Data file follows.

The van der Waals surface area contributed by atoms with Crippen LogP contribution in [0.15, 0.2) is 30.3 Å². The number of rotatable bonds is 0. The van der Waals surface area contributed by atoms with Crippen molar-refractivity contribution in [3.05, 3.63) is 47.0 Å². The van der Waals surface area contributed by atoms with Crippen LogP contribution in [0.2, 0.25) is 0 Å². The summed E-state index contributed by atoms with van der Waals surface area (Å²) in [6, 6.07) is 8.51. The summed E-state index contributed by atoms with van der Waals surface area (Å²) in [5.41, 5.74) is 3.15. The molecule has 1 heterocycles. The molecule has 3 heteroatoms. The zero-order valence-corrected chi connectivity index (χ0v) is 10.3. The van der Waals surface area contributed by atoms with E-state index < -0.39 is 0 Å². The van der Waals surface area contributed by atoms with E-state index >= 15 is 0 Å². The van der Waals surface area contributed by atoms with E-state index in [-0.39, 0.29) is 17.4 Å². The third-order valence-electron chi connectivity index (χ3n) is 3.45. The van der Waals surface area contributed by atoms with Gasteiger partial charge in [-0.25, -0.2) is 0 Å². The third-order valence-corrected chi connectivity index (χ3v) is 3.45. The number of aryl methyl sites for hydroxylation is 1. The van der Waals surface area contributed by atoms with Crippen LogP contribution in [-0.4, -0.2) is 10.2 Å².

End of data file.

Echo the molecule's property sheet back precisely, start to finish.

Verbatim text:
The van der Waals surface area contributed by atoms with Crippen LogP contribution in [0.15, 0.2) is 30.3 Å². The number of rotatable bonds is 0. The van der Waals surface area contributed by atoms with Crippen molar-refractivity contribution in [3.05, 3.63) is 47.0 Å². The van der Waals surface area contributed by atoms with Crippen LogP contribution in [0.2, 0.25) is 0 Å². The summed E-state index contributed by atoms with van der Waals surface area (Å²) in [6, 6.07) is 8.51. The summed E-state index contributed by atoms with van der Waals surface area (Å²) in [5.41, 5.74) is 3.15. The molecule has 1 heterocycles. The molecule has 3 heteroatoms. The zero-order valence-corrected chi connectivity index (χ0v) is 10.3. The van der Waals surface area contributed by atoms with E-state index < -0.39 is 0 Å². The van der Waals surface area contributed by atoms with E-state index >= 15 is 0 Å². The van der Waals surface area contributed by atoms with E-state index in [-0.39, 0.29) is 17.4 Å². The third-order valence-electron chi connectivity index (χ3n) is 3.45. The van der Waals surface area contributed by atoms with Gasteiger partial charge in [-0.25, -0.2) is 0 Å². The third-order valence-corrected chi connectivity index (χ3v) is 3.45. The number of aryl methyl sites for hydroxylation is 1. The van der Waals surface area contributed by atoms with Crippen LogP contribution in [-0.4, -0.2) is 10.2 Å².